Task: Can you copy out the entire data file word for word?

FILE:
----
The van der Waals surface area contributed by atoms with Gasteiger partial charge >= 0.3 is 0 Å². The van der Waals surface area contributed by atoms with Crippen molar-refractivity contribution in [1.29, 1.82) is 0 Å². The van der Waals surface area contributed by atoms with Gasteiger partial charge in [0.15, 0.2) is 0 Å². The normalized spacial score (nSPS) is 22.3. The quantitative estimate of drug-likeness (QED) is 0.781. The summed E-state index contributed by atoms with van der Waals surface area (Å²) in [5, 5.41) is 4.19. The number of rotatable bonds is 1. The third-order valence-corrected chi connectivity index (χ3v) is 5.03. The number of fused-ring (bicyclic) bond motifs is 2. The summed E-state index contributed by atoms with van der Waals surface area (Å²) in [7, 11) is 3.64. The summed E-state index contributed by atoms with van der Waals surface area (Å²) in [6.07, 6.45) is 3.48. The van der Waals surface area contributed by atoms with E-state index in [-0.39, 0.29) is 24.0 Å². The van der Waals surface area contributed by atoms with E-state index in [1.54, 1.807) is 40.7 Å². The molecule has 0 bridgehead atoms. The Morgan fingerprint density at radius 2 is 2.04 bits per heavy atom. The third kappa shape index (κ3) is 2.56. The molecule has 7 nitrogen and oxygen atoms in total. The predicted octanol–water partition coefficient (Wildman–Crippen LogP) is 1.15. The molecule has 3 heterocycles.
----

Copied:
The van der Waals surface area contributed by atoms with Gasteiger partial charge >= 0.3 is 0 Å². The van der Waals surface area contributed by atoms with Crippen molar-refractivity contribution in [1.29, 1.82) is 0 Å². The van der Waals surface area contributed by atoms with Gasteiger partial charge in [0.15, 0.2) is 0 Å². The normalized spacial score (nSPS) is 22.3. The quantitative estimate of drug-likeness (QED) is 0.781. The summed E-state index contributed by atoms with van der Waals surface area (Å²) in [5, 5.41) is 4.19. The number of rotatable bonds is 1. The third-order valence-corrected chi connectivity index (χ3v) is 5.03. The number of fused-ring (bicyclic) bond motifs is 2. The summed E-state index contributed by atoms with van der Waals surface area (Å²) in [7, 11) is 3.64. The summed E-state index contributed by atoms with van der Waals surface area (Å²) in [6.07, 6.45) is 3.48. The van der Waals surface area contributed by atoms with E-state index in [-0.39, 0.29) is 24.0 Å². The van der Waals surface area contributed by atoms with E-state index in [1.54, 1.807) is 40.7 Å². The molecule has 0 bridgehead atoms. The Morgan fingerprint density at radius 2 is 2.04 bits per heavy atom. The third kappa shape index (κ3) is 2.56. The molecule has 7 nitrogen and oxygen atoms in total. The predicted octanol–water partition coefficient (Wildman–Crippen LogP) is 1.15. The molecule has 3 heterocycles.